IT plays critical role in health care reform
Legislation describes new and expanded quality reporting by doctors and hospitals that will be performed electronically
Health information technology and electronic health records underpin many of the provisions in the comprehensive health reform legislation passed by Congress, especially in improving efficiency, transparency and quality of care and reducing fraud.
The House passed the Patient Protection and Affordable Care Act of 2010 on March 21, and it was signed into law by President Obama today. The reform package also includes the Health Care and Education Affordability Reconciliation Act of 2010. The combined measures would provide health insurance for as many as 32 million Americans.
The most significant provisions involving health IT involve quality reporting. The legislation describes new and expanded quality reporting by doctors and hospitals that will be performed electronically. This will involve both electronic records and health information exchange systems and networks. The eventual goal is to collect data on how providers and what treatments are improving outcomes, and to link care payments to those outcomes.
The legislation also envisions a national strategy and priorities for improved quality through reporting with an interagency working group, development of quality measures, data collection and public reporting.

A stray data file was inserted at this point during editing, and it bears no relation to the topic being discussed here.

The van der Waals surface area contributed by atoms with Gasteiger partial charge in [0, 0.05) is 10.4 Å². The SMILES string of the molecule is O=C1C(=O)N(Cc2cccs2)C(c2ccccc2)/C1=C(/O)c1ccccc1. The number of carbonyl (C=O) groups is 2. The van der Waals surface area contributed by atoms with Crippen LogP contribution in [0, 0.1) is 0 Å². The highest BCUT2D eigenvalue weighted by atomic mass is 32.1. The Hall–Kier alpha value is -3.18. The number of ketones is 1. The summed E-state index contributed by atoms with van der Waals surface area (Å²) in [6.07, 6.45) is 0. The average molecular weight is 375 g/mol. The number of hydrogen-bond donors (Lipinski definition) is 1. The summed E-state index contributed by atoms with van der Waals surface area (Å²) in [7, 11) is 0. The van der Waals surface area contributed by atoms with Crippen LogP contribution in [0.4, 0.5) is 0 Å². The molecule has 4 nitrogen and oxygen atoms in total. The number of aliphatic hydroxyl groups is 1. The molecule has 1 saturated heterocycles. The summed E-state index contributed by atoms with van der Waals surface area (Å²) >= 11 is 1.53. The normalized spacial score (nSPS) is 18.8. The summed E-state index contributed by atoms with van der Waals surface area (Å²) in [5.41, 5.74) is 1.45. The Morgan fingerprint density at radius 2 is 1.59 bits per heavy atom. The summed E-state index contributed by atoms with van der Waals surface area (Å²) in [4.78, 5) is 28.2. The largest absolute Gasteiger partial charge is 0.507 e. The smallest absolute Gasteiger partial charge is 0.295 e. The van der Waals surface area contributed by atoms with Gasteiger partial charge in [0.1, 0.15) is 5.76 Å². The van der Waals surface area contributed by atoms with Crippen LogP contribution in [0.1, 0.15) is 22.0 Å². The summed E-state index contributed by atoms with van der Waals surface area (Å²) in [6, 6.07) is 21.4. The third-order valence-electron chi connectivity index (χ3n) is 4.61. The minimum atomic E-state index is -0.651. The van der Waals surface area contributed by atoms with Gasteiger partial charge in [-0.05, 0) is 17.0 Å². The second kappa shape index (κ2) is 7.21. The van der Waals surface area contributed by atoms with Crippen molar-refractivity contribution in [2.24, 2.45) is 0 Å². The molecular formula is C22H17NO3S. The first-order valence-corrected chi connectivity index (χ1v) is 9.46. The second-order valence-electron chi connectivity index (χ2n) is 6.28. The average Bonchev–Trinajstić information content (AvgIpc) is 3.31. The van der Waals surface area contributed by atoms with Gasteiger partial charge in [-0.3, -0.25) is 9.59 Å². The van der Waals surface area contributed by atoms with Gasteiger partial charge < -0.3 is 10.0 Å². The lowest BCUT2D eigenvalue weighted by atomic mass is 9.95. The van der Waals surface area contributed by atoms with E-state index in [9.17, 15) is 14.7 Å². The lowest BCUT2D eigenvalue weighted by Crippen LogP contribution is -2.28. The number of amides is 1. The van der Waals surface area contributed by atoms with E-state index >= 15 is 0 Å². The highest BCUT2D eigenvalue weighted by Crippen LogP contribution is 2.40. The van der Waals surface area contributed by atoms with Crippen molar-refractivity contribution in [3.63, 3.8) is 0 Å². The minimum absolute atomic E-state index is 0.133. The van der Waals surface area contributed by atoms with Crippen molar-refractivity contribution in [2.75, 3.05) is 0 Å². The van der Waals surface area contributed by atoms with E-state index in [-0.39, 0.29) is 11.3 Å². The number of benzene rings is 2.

The secretary of Health and Human Services, as part of creating the national strategy, shall ensure that the priorities “enhance the use of health care data to improve quality, efficiency, transparency, and outcomes,” the legislation states.
The quality reporting elements build upon the requirements recently developed by the Health and Human Services Department for the distribution of $17 billion in economic stimulus law funds to providers who buy and meaningfully use electronic record systems. To demonstrate meaningful use, doctors and hospitals must collect and share data about their patients and their care. Initially, for example, the physicians and hospitals must provide such information as what are the body mass indices of their patients, and what percentage of their patients smoke tobacco. In future years, the quality reporting is expected to become more complex and to be linked with payments.
The health care reform bill also has provisions for improving transparency, including collection of information about physician ownership in facilities. It has anti-fraud provisions, including expanded data collection and a larger number of data elements to be reported by Medicaid and Medicare providers.
Alice Lipowicz is a staff writer covering government 2.0, homeland security and other IT policies for Federal Computer Week.